Seen from a similar—if updated—perspective, “13 Hours” actually appears rich in parallels. The half dozen tough, bearded mercenaries protecting the secret CIA compound in Benghazi circa 2012 are as indistinguishable by their looks, cammies or terse special forces slang as the BBC English of the officers aboard HMS Amethyst. As far from a chick flick as it is possible to get, “13 Hours” doesn’t disappoint shoot-’em-up aficionados. Unfortunately, ever since The Governator hit Hollywood, they a kill ratio for the good guys over 100:1 is part of any such script. These heroes charge all over a blazing compound with no confusion, wasting “tangos” as they go. Ignoring basic infantry defensive tactics costs only one casualty. An early effort to distinguish friendly Libyans from hostile soon vanishes in the firefight to save the US ambassador, making any peaceful settlement impossible; none of the mercenaries or CIA staff speak Arabic. Despite interference from the CIA station chief, the delay before F– 18s can pave-bomb the baddies, and the delay before Chinook-fuls of US marines can descend from the nearest MAF, our plucky boyz have it under control.

Both films really tell the same story. What is tragic is the latter reflects current US public and political thinking: that there is nothing strange about having covert CIA compounds in war torn hellholes like post-Gaddafi Libya and then justify significant military presenve in the region and the right to use it in support. At no point does anyone see the need to justify the presence of any Americans in such a chaotic, dysfunctional country in the first place.

Which pretty much says we are now 50 years into the USA’s stint as self-appointed World Policeman and that the Imperial drive on Victorian Britain that led to the Indian Mutiny, Omdurman and Isandlwana has outgrown the hemispheric reach on the Monro Doctrine and is now globally alive and well in Washington.

If America’s military and intelligence diaspora spoke the local language and understood the local culture (as the Inca Empire or the French in 8th century Canada did), this might not be all bad. But when, in the late 1950s, a US embassy was established in the new Republic of South Vietnam, nobody there spoke Vietnamese.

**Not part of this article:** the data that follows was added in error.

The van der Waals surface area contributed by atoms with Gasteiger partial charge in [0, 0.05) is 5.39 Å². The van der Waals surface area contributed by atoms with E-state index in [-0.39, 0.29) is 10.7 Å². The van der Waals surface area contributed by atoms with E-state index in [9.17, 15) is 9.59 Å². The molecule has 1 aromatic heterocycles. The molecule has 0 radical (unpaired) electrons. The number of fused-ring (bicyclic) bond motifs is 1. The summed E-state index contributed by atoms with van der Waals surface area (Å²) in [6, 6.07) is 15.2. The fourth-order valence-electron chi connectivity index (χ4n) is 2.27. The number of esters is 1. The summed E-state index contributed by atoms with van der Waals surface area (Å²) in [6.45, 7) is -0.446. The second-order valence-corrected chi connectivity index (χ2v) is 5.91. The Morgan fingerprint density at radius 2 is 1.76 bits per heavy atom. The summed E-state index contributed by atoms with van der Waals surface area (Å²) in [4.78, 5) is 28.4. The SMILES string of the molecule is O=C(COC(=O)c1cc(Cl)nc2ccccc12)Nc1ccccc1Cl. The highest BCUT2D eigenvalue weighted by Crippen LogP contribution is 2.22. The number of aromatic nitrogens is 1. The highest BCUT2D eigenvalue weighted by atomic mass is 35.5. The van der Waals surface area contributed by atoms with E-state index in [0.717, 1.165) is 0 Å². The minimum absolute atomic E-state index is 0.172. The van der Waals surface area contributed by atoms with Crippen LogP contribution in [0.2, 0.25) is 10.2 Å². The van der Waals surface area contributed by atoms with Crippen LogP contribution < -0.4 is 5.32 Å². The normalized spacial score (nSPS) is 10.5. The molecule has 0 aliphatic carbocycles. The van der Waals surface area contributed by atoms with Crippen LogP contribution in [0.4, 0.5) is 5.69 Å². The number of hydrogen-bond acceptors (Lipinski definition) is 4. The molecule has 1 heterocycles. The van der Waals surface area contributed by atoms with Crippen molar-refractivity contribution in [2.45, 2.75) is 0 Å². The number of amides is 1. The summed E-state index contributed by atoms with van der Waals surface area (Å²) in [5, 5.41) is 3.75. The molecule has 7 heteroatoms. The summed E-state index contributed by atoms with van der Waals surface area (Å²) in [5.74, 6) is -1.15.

And then look what happened.

domination of the last  c.

The Yangtze Incident” is pure post-war, stiff-upper-lip morality, complete with patriotic soundtrack and populated by unflappable officers leading phlegmatic salts-of-the-earth to glory against impossible odds. It dates from a time when a bankrupt British Empire was about to implode and the UK film industry saw itself as the cheerleaders trying to shore up the belief this was not the case. The plucky crew on HMS Amethyst save their shit from the clutches of uniformly fiendish Chinese Communists and their shore batteries. Why any British servicemen, let alone a Royal Navy frigate, two destroyers and a cruiser have any business in Chinese waters—let alone 100 miles up the Yangtze River in the middle of a civil war is never explained. At the time, the British had served 150 years as the world’s policeman, so the Admiralty having its fingers stuck in someone else’s pie would have needed no justification to British audiences. None of the British crew spoke Chinese. It was “Zulu” with ships.

Seen from a similar—if updated—perspective, “13 Hours” actually appears rich in parallels. The half dozen tough, bearded mercenaries protecting the secret CIA compound in Benghazi circa 2012 are as indistinguishable by their looks, cammies or terse special forces slang as the BBC English of the officers aboard HMS Amethyst. As far from a chick flick as it is possible to get, “13 Hours” doesn’t disappoint shoot-’em-up aficionados. Unfortunately, ever since The Governator hit Hollywood, they a kill ratio for the good guys over 100:1 is part of any such script. These heroes charge all over a blazing compound with no confusion, wasting “tangos” as they go. Ignoring basic infantry defensive tactics costs only one casualty. An early effort to distinguish friendly Libyans from hostile soon vanishes in the firefight to save the US ambassador, making any peaceful settlement impossible; none of the mercenaries or CIA staff speak Arabic. Despite interference from the CIA station chief, the delay before F– 18s can pave-bomb the baddies, and the delay before Chinook-fuls of US marines can descend from the nearest MAF, our plucky boyz have it under control.

Both films really tell the same story. What is tragic is the latter reflects current US public and political thinking: that there is nothing strange about having covert CIA compounds in war torn hellholes like post-Gaddafi Libya and then justify significant military presenve in the region and the right to use it in support. At no point does anyone see the need to justify the presence of any Americans in such a chaotic, dysfunctional country in the first place.

Which pretty much says we are now 50 years into the USA’s stint as self-appointed World Policeman and that the Imperial drive on Victorian Britain that led to the Indian Mutiny, Omdurman and Isandlwana has outgrown the hemispheric reach on the Monroe Doctrine and is now globally alive and well in Washington.

If America’s military and intelligence diaspora spoke the local language and understood the local culture (as the Inca Empire or the French in 8th century Canada did), this might not be all bad. But when, in the late 1950s, a US embassy was established in the new Republic of South Vietnam, nobody there spoke Vietnamese.

And then look what happened.

About davidsberry

Local councillor, tour guide and database designer. Keen on wildlife, history, boats and music. Stood for the Scottish Parliament 2011; lost by 151 votes.
This entry was posted in Politics and tagged . Bookmark the permalink.

2 Responses to To the Shores of Tripoli

  1. Isabel Morais says:

    Great article. I am on the way to Lisbon. Best wishes, Isabel